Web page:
The drive from Kaslo to Nelson was really lovely. There were a few small lakeside communities, but mostly it felt like one long stretch of lakefront homes. One town, Balfour, is known as an artist community, and we noticed many signs welcoming passersby to visit home studios. When we arrived in Nelson we drove first to our Airbnb to unload and then promptly to find dinner downtown. We were both starving. We chose Loka, a casual middle eastern eatery, for a hearty meal. We were fairly exhausted from our hike at Monica Meadows, so instead of staying out, we returned to our room to finish the rest of our wine from Salmon Arm and unwind.
The next day’s forecast was fantastic, but the following day’s included another bout of rain storms. I was itching to do another alpine hike, but we also wanted to kayak. With only one day of favorable lake weather, we settled on a short hike at Gibson Lake before an afternoon kayaking on Kootenay Lake.
We started our day at Oso Negro with a leisurely coffee and breakfast. With its reputation as the best coffee in town, we weren’t surprised to see a trail of people out the door when we arrived. Even so, the line moved quickly, and we had no problem finding a table. The place had a good vibe, and it was entertaining to watch the whirl and buzz.
After Oso Negro, we set out for Kokanee Glacier Provincial Park. Gibson Lake sits at the top of Kokanee Glacier Road, so it requires little physical effort to enjoy it, though the dirt road is rough in one or two areas. The parking lot serves as the trailhead for several long day or overnight hikes, which I hope we can do in the future. On this trip, we simply followed the path encircling Gibson Lake. It was a really pleasant trail, offering varying views of the lake and basin. The water was calm, and without any kayakers or swimmers, we could enjoy the subtle nature sounds around us. We perched ourselves on a boulder by the lake for a snack and enjoyed the immense beauty.
For our kayaking adventure, I thought nearby Kokanee Creek Provincial Park provided the perfect base. Close to Kokanee Glacier Road, the park sits along the West Arm of Kootenay Lake. With a short distance between the parking lot and beach, we were able to assemble the kayaks on the lawn and carry them to the water – nothing like the trek we made to Bannock Point!
We spent several hours paddling around the lake. It was the perfect day for such an activity – warm enough that we occasionally splashed ourselves to cool off, but not blistering hot. (Zach even went for a dip!) We initially wandered east then turned west mirroring the shoreline to find an isolated part of the beach for the light lunch I brought along. The highlight of my afternoon was an unexpected Osprey sighting. I noticed a bird circling above the water nearby; suddenly it dove straight into the water! It caught me by surprise at first, but as I realized what I witnessed, I called out to Zach and turned my attention back to the sky. We were able to watch it dive once more before it flew off to the opposite shore- maybe it had been successful!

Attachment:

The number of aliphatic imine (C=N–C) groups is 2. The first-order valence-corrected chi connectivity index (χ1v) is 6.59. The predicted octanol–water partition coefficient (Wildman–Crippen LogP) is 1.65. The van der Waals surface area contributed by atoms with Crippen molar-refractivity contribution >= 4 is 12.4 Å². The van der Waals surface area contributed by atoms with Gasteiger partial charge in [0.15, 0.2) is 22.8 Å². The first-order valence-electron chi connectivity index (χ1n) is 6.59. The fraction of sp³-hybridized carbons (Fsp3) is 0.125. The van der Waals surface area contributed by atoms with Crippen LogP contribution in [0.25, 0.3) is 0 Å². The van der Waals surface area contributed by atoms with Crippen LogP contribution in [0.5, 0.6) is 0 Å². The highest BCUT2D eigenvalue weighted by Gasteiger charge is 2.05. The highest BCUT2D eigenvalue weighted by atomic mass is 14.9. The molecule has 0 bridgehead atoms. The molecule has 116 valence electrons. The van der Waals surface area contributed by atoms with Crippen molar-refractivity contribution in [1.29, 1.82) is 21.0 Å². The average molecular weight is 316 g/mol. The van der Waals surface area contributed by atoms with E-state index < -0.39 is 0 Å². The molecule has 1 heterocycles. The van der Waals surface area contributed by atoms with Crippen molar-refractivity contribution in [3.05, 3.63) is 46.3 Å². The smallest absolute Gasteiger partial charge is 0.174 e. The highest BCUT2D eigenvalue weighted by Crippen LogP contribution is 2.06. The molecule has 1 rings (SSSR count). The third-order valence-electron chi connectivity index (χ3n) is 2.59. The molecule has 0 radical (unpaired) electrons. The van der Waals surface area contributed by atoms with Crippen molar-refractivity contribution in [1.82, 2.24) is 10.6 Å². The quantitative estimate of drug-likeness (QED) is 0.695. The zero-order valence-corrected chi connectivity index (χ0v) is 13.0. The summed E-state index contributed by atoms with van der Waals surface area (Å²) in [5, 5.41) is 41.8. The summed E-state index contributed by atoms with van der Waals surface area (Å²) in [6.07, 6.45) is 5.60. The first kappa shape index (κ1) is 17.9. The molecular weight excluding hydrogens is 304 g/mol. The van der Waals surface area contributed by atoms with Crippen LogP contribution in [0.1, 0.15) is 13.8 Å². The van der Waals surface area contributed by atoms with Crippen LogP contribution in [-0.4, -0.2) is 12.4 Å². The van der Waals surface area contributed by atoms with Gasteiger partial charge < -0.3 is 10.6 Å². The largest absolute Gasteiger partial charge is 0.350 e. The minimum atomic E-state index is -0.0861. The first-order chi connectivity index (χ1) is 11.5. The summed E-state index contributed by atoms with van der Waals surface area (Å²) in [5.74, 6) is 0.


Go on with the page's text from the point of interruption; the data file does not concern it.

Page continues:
Back in Nelson, we wanted to get a taste for the city’s beer scene. Up the hill from downtown, Nelson Brewing Company is located in an unassuming ivy-strewn building. The interior is small and cozy, verging on cramped. Licensed to fill growlers, operate as a bottle shop, and offer tasting flights, there isn’t much need for more room. We were able to move to the bar shortly after we arrived, which was better positioned for both tasting and chatting. We each ordered our own flight of four beers to maximize our tasting potential. Nelson Brewing is an organic brewery. They source their ingredients locally making it truly feel like a product of the Kootenays. My favorite was the Fir Tip Red Ale, which actually had a hint of fir! But every beer we tried was refreshingly different and delicious.
After our tasting, we returned downtown for dinner at Pitchfork based on a recommendation from Andy at Angry Hen Brewing in Kaslo. We showed up without a reservation and were incredibly fortunate to get a table on their glorious patio. (Others arriving just afterward were given a considerable wait time.) We enjoyed an excellent meal – Zach still calls the salmon tartare his all-time favorite dish – and the ambiance from their patio was delightful. To close out the evening, we walked to Backroads Brewing on Nelson’s main drag for a night cap.
After having such a fabulous day, we found ourselves disheartened at the prospect of yet another gloomy, rainy day. We had planned to stay a third night in Nelson before crossing back into the US, but since our Airbnb would offer a full refund, we chose to leave Nelson a day early and chase the sun. Our decision was reinforced when we awoke the next morning to loud rumbles of thunder, high winds, and a deluge of rain.
Energized by this change in plan, we spent our final morning at Empire Coffee and strolled Baker Street, popping into a few shops to pick up souvenirs and books. As we drove south, leaving Nelson in the rearview, we eagerly looked ahead to drier skies.